Editor's Note: Take a look at our featured best practice, Documents & Drawings Management Register (DDMR) (Excel workbook). Documents & Drawings Management Register (DDMR) is a Master List of Documents and Drawing Transactions used by all Client, Design Consultant, Project Management Consultant, Main Contractor from Design till As-Built Stages in all Infrastructure, Engineering, Oil & Gas, Construction, [read more]
Here’s Why and How to Secure Your PDF Files
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In this digital day and age, it is imperative businesses have the ability to secure electronic files. Many companies use the PDF file because it retains formatting and can be accessed via any device. But another benefit of using PDFs is you are able to build a high level of protection into the files themselves. However, many businesses underutilize that powerful advantage that PDFs have over other file types. When your company incorporates the following PDF protection methods, from the top down, you can ensure all of your documents are secure.
One of the easiest ways to prevent unauthorized personnel from editing and copying the information contained in a PDF document is to restrict the way people can use the file. You can give access or refuse access easily, so people are limited to specific activities, such as commenting, adding pages, and printing. People with permissions can then use the PDFs as required, including being able to convert them to other formats like DOCX, which can be done instantaneously with PDF Simpli.
There are two primary ways to secure PDFs so that only those with permission can access them in the way that you want. Both methods involve encryption. When a PDF is encrypted, the content of the document becomes unreadable. Only authorized users can decrypt the document to gain access. PDFs can be encrypted with a password or with a certificate. Users must, therefore, either provide the password to access a password-protected document or decrypt a certificate-encrypted PDF with the public key that corresponds to the certificate.
How to Encrypt PDF Documents with a Password
You have two options when using passwords for securing PDFs. They are:
- Document Open Password, which requires typing the password to open the PDF document.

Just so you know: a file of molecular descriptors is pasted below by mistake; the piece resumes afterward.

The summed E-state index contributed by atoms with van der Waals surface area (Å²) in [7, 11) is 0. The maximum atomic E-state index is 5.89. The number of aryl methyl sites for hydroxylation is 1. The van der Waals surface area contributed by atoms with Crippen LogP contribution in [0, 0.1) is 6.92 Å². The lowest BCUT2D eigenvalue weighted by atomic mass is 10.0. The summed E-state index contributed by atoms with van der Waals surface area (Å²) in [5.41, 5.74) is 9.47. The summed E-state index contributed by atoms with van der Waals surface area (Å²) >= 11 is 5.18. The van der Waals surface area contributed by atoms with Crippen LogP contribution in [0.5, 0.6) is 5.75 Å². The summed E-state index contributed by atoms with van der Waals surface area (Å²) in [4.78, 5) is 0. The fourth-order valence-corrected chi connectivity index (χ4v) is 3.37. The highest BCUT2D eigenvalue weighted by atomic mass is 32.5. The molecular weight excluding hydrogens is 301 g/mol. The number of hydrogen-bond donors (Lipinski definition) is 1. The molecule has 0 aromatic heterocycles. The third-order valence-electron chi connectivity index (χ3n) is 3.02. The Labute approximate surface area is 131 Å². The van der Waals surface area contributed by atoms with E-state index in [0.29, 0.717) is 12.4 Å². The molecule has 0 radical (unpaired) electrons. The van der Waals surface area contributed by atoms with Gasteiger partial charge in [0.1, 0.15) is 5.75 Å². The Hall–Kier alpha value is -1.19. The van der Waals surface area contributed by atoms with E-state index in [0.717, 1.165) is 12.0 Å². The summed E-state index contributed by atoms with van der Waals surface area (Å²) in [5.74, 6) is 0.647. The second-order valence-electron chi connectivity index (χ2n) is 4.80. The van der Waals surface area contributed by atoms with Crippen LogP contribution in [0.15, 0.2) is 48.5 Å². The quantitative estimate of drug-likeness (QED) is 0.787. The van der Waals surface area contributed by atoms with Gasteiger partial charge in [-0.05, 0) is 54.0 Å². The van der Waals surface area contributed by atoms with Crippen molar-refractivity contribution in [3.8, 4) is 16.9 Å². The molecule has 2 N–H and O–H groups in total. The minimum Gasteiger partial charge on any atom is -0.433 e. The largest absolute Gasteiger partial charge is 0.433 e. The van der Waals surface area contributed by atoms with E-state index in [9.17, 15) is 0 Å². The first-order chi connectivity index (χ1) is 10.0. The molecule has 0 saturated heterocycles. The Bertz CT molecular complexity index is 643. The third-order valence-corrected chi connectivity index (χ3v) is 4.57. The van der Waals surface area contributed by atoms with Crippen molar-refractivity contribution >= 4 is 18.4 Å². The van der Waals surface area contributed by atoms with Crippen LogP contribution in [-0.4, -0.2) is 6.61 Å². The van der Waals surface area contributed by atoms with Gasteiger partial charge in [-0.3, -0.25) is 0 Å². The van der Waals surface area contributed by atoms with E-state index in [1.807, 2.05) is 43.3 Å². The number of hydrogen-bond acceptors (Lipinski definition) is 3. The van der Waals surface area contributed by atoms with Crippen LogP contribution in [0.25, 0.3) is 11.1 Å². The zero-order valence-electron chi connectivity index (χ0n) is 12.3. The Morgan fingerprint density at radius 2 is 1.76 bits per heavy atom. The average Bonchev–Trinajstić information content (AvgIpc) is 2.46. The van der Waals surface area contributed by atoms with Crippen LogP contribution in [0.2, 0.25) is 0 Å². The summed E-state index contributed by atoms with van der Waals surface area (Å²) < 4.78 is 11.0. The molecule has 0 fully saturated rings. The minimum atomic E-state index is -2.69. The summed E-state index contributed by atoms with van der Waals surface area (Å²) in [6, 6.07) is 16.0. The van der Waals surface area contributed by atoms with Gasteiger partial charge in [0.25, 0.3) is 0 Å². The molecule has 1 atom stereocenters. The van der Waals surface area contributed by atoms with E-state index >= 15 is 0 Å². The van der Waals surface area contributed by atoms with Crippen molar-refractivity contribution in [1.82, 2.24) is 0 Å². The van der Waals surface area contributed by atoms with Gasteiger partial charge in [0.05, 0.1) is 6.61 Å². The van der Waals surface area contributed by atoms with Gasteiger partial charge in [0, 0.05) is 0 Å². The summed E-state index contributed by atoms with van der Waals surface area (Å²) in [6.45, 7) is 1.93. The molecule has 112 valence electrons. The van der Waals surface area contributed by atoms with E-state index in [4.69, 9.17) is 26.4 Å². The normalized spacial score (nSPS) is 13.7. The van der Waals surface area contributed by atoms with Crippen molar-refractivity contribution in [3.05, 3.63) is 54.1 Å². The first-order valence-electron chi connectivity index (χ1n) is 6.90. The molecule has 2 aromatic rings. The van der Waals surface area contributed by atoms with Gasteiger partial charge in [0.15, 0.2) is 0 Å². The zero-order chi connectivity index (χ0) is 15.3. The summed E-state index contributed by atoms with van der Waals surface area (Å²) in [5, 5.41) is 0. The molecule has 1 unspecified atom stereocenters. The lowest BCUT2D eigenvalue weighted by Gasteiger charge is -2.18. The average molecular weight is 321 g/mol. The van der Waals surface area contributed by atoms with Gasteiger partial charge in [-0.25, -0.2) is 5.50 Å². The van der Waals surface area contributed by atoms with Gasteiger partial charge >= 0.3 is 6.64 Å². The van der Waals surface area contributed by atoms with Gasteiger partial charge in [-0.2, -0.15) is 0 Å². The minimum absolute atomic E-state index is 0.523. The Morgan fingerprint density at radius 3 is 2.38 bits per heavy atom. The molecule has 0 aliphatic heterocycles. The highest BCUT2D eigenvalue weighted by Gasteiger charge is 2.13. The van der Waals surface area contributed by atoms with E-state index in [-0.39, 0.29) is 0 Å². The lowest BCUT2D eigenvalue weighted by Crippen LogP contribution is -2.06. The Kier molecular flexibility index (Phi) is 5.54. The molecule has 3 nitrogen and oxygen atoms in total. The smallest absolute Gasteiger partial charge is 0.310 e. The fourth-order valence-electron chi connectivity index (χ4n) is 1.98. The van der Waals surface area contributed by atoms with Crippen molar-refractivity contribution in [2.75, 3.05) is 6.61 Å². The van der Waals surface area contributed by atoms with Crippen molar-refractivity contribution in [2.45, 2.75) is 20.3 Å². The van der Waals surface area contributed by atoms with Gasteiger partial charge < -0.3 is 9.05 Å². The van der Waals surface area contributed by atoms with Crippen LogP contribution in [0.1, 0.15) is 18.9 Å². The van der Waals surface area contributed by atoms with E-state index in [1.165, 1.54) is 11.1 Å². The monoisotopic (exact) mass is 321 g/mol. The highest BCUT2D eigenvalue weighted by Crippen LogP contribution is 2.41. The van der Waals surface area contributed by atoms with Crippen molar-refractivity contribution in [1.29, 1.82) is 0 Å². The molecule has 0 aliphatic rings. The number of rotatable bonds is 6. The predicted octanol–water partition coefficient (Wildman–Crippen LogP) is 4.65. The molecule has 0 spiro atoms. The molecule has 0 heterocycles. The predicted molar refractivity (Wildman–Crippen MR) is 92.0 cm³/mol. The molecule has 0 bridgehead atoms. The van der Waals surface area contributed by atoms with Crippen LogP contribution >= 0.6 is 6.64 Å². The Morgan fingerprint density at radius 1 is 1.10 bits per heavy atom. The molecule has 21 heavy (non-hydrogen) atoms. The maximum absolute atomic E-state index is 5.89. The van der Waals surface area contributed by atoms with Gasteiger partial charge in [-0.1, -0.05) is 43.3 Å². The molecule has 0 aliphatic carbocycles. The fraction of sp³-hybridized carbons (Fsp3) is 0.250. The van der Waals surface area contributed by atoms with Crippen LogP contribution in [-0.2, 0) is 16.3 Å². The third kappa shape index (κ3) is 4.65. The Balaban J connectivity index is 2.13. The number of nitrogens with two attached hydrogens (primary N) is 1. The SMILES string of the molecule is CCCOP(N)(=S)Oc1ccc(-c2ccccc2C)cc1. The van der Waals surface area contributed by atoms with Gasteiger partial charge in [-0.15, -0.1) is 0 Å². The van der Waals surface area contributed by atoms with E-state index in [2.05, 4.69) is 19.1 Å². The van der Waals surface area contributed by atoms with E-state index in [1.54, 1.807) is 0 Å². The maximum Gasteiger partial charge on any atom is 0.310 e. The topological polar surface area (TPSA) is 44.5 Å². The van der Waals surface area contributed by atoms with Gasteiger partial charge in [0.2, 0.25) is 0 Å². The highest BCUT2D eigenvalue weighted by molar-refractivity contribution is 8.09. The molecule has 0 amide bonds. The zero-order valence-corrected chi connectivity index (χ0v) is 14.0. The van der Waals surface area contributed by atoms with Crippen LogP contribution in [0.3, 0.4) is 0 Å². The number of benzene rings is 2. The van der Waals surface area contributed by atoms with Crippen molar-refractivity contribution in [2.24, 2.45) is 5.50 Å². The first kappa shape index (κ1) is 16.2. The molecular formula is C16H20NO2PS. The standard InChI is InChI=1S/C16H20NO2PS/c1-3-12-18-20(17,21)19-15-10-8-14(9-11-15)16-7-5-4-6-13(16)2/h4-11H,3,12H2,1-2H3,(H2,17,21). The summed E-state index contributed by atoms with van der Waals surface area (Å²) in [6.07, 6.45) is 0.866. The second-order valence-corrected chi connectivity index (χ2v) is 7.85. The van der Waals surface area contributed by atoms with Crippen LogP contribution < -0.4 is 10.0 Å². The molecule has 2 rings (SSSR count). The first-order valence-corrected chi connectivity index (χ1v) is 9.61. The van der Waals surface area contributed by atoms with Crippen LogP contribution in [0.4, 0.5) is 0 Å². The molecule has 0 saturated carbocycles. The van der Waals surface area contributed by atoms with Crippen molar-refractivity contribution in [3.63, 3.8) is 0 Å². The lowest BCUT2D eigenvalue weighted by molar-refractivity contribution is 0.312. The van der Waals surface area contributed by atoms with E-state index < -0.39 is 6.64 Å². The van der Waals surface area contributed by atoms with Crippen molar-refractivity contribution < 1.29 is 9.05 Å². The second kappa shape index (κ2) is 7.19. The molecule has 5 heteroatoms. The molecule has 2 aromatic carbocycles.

- Permissions Password, also known as a master password, which requires a password to change permission settings so that users can only perform certain tasks such as printing or copying content.
Whichever type of password you decide to encrypt your PDF file with, the steps are the same. In Adobe Acrobat:
- Open the PDF document.
- Select “File” and then “Protect Using Password.” Alternatively, you can select “Tools,” then “Protect,” and then “Protect Using Password.”
- Select the type of password you want to use.
- Type and retype your chosen password.
- The strength of the password will be displayed. If you have chosen a weak or medium password, you will be informed so that you can choose a stronger password.
- Click “Apply.” You will then receive a confirmation message that the file has successfully been password protected.
How to Encrypt PDF Documents with Certificates
Certificate-based encryption enables you to encrypt a document for specific recipients via public key technology. Different recipients can be given different permissions for the PDF. Certificate encryption works by using an algorithm that generates two large numbers known as keys. One is used to encrypt a set of data, while the other key is used to decrypt the data.
To encrypt a PDF document with a certificate, you can use Adobe Acrobat’s Action Wizard, which you will find under “Tools.” You can use it to apply a predefined sequence or to edit a sequence to add the specific security features you want. Simply:
- Go to “Tools,” and then “Protect.”
- Choose “More Options,” and then “Encrypt with Certificate.”
- Select the components you want to encrypt in the “Certificate Security Settings” dialog box.
- From the “Encryption Algorithm” menu, choose an encryption rate. Then click “Next.”
- Create a recipient list for the encrypted PDF document.
- Click “Next” to review your settings, and then click “Finish.”
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About Shane AvronShane Avron is a freelance writer, specializing in business, general management, enterprise software, and digital technologies. In addition to Flevy, Shane's articles have appeared in Huffington Post, Forbes Magazine, among other business journals.
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